In the mid-nineties, Russell Frank left a peaceful life in rural California to raise three kids in a town saturated with fraternities, late-night undergrad fast food haunts, and rowdy football crowds. Among the Woo People recounts his two decades living--and surviving--in State College, Pennsylvania, the often-chaotic home of Penn State University.
This humorous peek at life in a college town smack-dab in the middle of rural Pennsylvania chronicles a changing community over the course of two eventful decades. A professor of journalism, former columnist for the Centre Daily Times, and contributor to StateCollege.com, Frank has a unique perspective on living in the shadow of a university--especially on the tribe of nomadic young adults known as the "Woo people," so named for their signature mode of celebratory communication. He invites readers into the routines of his hectic household as they embrace their new home, skewers the culture of intercollegiate sports, relates the challenges and peculiarities of teaching at one of the nation's largest universities, and, most important, teaches us to be amused at college-kid antics and to appreciate their academic and real-world accomplishments, even as we anxiously tick off the days until semester's end.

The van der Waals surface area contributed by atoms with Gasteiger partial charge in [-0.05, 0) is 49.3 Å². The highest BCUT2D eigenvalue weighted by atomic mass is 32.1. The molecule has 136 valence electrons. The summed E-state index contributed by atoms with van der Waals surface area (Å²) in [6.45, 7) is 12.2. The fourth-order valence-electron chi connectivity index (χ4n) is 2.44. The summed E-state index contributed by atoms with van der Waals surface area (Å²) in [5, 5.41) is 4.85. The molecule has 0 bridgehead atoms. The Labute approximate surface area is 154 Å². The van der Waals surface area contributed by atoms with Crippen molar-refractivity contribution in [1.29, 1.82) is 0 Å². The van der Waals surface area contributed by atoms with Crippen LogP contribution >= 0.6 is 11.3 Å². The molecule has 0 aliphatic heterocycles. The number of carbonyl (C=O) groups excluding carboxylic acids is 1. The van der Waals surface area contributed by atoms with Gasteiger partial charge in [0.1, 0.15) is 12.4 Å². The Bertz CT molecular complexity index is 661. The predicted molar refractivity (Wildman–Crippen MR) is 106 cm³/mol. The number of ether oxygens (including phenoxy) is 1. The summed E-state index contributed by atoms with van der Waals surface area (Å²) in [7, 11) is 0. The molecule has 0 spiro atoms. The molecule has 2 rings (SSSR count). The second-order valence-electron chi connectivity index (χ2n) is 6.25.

From tales of missing porch furniture and red plastic cups in the bushes to a "Nude Year's Eve" run by an octet of forty-somethings to the sweet relief of summer, Frank's hilarious, insightful essays are indispensable for anyone who wants to survive, appreciate, and enjoy college-town life.